AMD has a fix coming for Ryzen bug that hard-locks PCs

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Not long after AMD launched Ryzen, a group of forum users at HWBot.org began noticing something strange. A benchmark designed to measure a CPU’s performance in floating point operations (FLOPS) that made use of the FMA3 instruction set was hard-locking on Ryzen systems. The application typically hung when it reached the “Single-Precision – 128-bit FMA3 – Fused Multiply Add:” section of the test. Given that the test is open-source and hosted on GitHub, there’s no reason to suspect bad faith or improper coding, and AMD has actually confirmed that there’s a problem.

The good news is, this isn’t the kind of problem that’s going to cripple the CPU’s performance or be a permanent, ongoing problem the way the original Phenom’s L2 TLB bug was. The bug, according to the HWBot thread, is tied to AGESA — the AMD Generic Encapsulated Software Architecture, which handles the bootstrap protocol and initializes system devices. This piece of software initializes CPU cores, memory, and likely AMD’s Infinity Fabric as well, though that’s speculation on our part.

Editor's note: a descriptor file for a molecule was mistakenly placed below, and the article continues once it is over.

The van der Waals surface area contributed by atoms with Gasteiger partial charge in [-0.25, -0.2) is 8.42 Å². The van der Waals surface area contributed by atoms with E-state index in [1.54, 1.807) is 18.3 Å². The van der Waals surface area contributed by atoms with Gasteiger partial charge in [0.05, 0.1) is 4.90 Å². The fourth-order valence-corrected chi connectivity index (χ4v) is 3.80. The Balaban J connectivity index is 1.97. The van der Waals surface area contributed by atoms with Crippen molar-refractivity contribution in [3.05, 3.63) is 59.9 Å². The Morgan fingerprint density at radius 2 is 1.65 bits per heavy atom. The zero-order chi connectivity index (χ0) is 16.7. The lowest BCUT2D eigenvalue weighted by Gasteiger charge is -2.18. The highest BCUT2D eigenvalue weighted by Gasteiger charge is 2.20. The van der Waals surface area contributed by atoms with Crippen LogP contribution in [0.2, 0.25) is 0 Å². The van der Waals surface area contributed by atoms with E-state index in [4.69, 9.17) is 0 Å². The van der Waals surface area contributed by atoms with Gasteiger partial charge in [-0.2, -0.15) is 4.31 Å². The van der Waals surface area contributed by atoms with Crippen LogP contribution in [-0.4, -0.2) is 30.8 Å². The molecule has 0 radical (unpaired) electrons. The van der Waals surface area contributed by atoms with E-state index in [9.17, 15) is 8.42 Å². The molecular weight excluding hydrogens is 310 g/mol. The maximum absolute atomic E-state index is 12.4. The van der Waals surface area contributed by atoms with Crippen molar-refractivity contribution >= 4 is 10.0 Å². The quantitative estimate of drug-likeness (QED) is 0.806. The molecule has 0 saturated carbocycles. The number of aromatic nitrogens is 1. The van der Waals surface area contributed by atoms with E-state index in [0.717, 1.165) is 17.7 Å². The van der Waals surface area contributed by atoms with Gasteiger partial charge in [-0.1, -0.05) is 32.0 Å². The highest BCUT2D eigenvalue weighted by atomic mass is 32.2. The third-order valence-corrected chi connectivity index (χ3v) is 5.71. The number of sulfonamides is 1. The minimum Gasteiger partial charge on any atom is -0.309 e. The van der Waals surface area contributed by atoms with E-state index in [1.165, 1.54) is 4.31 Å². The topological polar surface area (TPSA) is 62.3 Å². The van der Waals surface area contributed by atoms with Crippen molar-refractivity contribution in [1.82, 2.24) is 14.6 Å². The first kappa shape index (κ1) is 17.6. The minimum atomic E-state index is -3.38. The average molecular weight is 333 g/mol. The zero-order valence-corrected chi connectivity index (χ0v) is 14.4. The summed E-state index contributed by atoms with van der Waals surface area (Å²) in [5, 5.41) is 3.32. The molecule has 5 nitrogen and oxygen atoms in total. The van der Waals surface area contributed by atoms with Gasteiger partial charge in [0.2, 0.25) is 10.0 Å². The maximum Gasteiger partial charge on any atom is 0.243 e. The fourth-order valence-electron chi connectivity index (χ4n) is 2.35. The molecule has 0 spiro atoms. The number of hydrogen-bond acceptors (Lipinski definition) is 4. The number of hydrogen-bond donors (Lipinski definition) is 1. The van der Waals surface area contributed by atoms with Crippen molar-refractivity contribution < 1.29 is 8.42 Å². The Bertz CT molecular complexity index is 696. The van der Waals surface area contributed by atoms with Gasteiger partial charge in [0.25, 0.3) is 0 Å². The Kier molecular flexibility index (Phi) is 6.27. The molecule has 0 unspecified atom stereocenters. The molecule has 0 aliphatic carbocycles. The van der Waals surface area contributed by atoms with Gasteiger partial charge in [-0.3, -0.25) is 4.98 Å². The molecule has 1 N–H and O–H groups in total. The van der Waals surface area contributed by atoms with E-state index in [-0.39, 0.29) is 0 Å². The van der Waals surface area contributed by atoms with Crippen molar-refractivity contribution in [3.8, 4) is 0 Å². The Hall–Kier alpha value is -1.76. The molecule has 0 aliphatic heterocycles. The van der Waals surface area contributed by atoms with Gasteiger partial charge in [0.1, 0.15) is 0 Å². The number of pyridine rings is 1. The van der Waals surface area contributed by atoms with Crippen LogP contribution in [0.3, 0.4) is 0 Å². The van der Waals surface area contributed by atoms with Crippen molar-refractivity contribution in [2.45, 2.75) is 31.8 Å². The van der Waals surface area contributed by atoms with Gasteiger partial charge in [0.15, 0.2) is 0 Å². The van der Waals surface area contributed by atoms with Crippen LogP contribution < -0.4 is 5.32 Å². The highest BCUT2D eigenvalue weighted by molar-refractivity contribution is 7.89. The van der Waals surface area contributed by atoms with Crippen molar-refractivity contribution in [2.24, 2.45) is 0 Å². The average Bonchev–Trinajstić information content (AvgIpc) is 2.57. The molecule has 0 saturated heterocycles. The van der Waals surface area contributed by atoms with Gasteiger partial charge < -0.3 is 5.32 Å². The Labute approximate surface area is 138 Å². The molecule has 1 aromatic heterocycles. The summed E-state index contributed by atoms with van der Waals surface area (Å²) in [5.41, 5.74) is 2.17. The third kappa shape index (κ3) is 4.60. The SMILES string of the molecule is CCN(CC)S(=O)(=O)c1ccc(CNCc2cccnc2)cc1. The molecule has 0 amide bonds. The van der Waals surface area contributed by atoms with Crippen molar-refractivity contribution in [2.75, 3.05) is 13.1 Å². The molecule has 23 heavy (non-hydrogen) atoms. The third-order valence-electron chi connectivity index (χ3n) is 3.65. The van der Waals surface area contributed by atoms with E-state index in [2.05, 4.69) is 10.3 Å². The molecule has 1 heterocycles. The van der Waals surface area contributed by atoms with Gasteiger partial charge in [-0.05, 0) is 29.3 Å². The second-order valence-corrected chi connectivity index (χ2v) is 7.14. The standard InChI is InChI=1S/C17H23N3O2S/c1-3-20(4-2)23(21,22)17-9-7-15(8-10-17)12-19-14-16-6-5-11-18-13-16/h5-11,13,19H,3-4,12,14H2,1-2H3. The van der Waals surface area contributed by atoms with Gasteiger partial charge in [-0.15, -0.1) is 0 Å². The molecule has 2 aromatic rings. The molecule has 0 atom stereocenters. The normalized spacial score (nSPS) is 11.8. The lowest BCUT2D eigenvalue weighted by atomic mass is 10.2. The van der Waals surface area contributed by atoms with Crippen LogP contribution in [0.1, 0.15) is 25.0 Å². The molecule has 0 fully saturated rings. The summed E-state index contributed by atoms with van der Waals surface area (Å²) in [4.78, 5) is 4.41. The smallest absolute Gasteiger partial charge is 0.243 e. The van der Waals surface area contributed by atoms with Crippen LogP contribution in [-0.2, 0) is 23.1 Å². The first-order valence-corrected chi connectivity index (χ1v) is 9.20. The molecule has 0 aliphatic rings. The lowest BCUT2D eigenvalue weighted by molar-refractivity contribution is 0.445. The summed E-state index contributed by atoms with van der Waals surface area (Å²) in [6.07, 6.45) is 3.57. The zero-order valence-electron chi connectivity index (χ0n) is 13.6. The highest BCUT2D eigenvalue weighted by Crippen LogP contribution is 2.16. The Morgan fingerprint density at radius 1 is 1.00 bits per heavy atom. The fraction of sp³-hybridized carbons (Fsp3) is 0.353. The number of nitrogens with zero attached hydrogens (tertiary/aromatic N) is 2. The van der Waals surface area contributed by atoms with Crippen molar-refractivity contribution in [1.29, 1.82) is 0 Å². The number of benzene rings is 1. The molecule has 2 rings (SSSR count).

BIOS updates are said to be in the works for all major board vendors; ExtremeTech recommends keeping an eye out for new updates as they become available. The likelihood of encountering this bug in the wild is rare; I’ve personally tested applications like Prime95, which uses FMA3 instructions and executed for an hour on Ryzen with no problem. And problems with FMA3 aren’t exactly novel, either. Intel had its own issues with FMA3 code with Skylake, as we reported last year.

For those of you wanting a more technical explanation: FMA stands for Fused-Multiply-Add. FMA3 instructions are supported by both AMD and Intel and have three operands. The classic example operation is d = round(a × b + c). In FMA3, “d” must be the same register as a, b, or c. FMA4, which only AMD supports (in Bulldozer and later processors) allow a,b,c, and d to all be stored in different registers.

FMA3 is considered to be simpler to implement and to reduce code length, while FMA4 offers more flexibility. Not many applications critically depend on FMA3 because the majority of CPUs in the market today (as opposed to new chips being sold) don’t support it. Intel’s support for FMA3 only dates to Haswell, and AMD’s FMA4 never gained much traction.

Given that this bug appeared in a low-level benchmark specifically designed for FLOPS testing, and we aren’t aware of any problems in any shipping applications, we’d keep an eye out for a motherboard update. But we aren’t pulling our general recommendation of the chip. All three Ryzen CPUs released to date and all known motherboards do suffer from this bug, however.

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